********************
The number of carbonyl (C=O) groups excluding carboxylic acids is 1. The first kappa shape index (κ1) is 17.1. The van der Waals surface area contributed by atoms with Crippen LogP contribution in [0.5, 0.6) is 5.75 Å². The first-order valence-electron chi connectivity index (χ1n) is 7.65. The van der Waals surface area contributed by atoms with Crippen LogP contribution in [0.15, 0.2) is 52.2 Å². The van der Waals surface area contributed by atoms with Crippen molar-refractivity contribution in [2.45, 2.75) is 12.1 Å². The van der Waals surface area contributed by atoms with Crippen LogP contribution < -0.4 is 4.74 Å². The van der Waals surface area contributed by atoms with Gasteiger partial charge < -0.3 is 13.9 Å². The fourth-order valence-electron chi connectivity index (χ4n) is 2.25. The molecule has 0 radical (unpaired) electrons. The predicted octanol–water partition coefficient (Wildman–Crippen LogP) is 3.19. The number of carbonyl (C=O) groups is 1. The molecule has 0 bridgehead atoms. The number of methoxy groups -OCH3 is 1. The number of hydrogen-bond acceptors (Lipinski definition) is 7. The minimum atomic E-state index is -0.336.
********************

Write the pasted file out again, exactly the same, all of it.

The number of carbonyl (C=O) groups excluding carboxylic acids is 1. The first kappa shape index (κ1) is 17.1. The van der Waals surface area contributed by atoms with Crippen LogP contribution in [0.5, 0.6) is 5.75 Å². The first-order valence-electron chi connectivity index (χ1n) is 7.65. The van der Waals surface area contributed by atoms with Crippen LogP contribution in [0.15, 0.2) is 52.2 Å². The van der Waals surface area contributed by atoms with Crippen molar-refractivity contribution in [2.45, 2.75) is 12.1 Å². The van der Waals surface area contributed by atoms with Crippen LogP contribution < -0.4 is 4.74 Å². The van der Waals surface area contributed by atoms with Gasteiger partial charge < -0.3 is 13.9 Å². The fourth-order valence-electron chi connectivity index (χ4n) is 2.25. The molecule has 0 radical (unpaired) electrons. The predicted octanol–water partition coefficient (Wildman–Crippen LogP) is 3.19. The number of carbonyl (C=O) groups is 1. The molecule has 0 bridgehead atoms. The number of methoxy groups -OCH3 is 1. The number of hydrogen-bond acceptors (Lipinski definition) is 7. The minimum atomic E-state index is -0.336.